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Racism within Racism and the Danger of Frustration

There’s so much wrong with the below article to me. First off is the notion of a “black freedom struggle”. What’s wrong with that? These aren’t blacks in some other country, it’s Americans. They are free. They can move about the country, work, play, get jobs, be on TV, become president. If that doesn’t suit you, if that level of freedom doesn’t suit you, I’m telling you now to wake up, it’s all there is. It’s the best the world has to offer and you aren’t ever going to be more free anywhere else. The only way you could be more free is to reshape America into one where the government steps back and away from your life and lets you live it.

This fellow has written a book. The title of that book says a lot. Ta-“We Were Eight Years in Power”. We? What he means is black people of course. Because race is all that matters. What he fails to understand, or seems to fail to understand, is that Obama wasn’t really an African-American president. He had black skin alright but he wasn’t raised to be “down with the struggle”. He is proof it’s not the skin, it’s what’s within.

The author of the article doesn’t think Mr. Coates goes far enough though. Coates writes about white supremacy but where he fails, according to the author, he “…never connects this ugly legacy to the predatory capitalist practices”. Oh, I suppose I can see how, among a people who were literally bought and sold that the idea of commerce might be unseemly. But that’s not the author’s beef. He doesn’t like greed you see. Greed, that’s so horrible a thing. But greed really isn’t a thing that anyone else can identify. You can’t look at another person and know if they are greedy because greed is internal. Possessions do not equal greed. Greed is an, “intense and selfish desire for something, especially wealth, power, or food.” Just because I own stuff, doesn’t mean I have an intense and selfish desire in my heart. Not intense OR selfish, intense AND selfish. I might have an intense desire for my books but  I lend them.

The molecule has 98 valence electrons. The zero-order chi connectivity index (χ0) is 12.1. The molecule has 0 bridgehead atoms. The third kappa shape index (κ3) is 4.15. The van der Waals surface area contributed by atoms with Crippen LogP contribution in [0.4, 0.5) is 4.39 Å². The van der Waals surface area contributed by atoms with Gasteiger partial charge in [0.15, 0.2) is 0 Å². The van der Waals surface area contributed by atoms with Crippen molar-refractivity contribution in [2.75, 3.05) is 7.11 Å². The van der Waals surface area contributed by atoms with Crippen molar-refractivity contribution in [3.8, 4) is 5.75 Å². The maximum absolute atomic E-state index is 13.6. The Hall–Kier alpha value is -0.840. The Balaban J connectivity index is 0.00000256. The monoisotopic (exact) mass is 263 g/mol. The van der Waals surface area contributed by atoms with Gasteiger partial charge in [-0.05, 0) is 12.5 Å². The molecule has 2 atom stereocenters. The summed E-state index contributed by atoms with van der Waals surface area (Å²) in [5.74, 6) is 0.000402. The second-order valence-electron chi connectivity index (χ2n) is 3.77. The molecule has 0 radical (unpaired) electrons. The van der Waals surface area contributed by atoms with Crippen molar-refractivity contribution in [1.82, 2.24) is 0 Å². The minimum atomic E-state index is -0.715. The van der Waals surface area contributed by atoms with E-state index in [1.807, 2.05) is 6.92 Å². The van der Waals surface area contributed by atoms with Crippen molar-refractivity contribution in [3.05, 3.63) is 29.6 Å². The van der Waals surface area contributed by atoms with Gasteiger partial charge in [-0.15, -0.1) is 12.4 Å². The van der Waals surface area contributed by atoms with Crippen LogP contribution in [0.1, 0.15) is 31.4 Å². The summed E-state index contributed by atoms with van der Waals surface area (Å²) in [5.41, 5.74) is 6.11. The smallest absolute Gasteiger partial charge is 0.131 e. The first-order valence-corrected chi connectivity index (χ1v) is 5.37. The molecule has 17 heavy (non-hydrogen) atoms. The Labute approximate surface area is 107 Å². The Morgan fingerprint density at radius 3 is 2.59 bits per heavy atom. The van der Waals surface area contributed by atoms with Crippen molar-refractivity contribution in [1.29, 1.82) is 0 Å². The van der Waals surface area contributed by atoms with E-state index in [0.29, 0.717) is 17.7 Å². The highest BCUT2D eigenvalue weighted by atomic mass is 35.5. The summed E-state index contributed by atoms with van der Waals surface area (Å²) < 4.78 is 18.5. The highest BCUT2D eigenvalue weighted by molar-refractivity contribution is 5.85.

The article goes on. And on. And on. But all it reads like to me is a racist’s rant about someone who isn’t as racists as the author would like him to be.

There’s racism, and layers of racism within racism. There’s this grotesque concept of not being “black enough” or white-ish, or an Uncle Tom. For the vast majority of Americans racism is dead. Absolutely dead. With the exception of a handful of idiots, that everyone agrees are idiots, no one gives a rat’s hind end that your skin is black. Maybe that’s the problem. Maybe black people are realizing, they aren’t special anymore. Maybe to some of them that’s okay because it means they are accepted and that’s all they ever wanted. But for some that means no one cares about them and they have nothing if not the struggle. When all you care about is your black skin, and your black skin isn’t important, then what have you got left? A shell full of nothing but hate that turns to the rage of impotence, a shell that happens to be black.

But that’s where this is important to talk about. Such people become dangerous. They have dangerous ideas and dangerous motivations. Their very impotence becomes the fuel for violence. I’ve often said there is no emotion more powerful or dangerous than frustration. Hate explodes and is gone, but frustration grows a malevolent foundation that sustains an individual in what they feel is their “right” and proper place in the world, to be above those who have frustrated them.

Te-Nehisi Coates

Ta-Nehisi Coates’ We Were Eight Years in Power, a book about Barack Obama’s presidency and the tenacity of white supremacy, has captured the attention of many of us. One crucial question is why now in this moment has his apolitical pessimism gained such wide acceptance?

Source: Ta-Nehisi Coates is the neoliberal face of the black freedom struggle | Cornel West | Opinion | The Guardian

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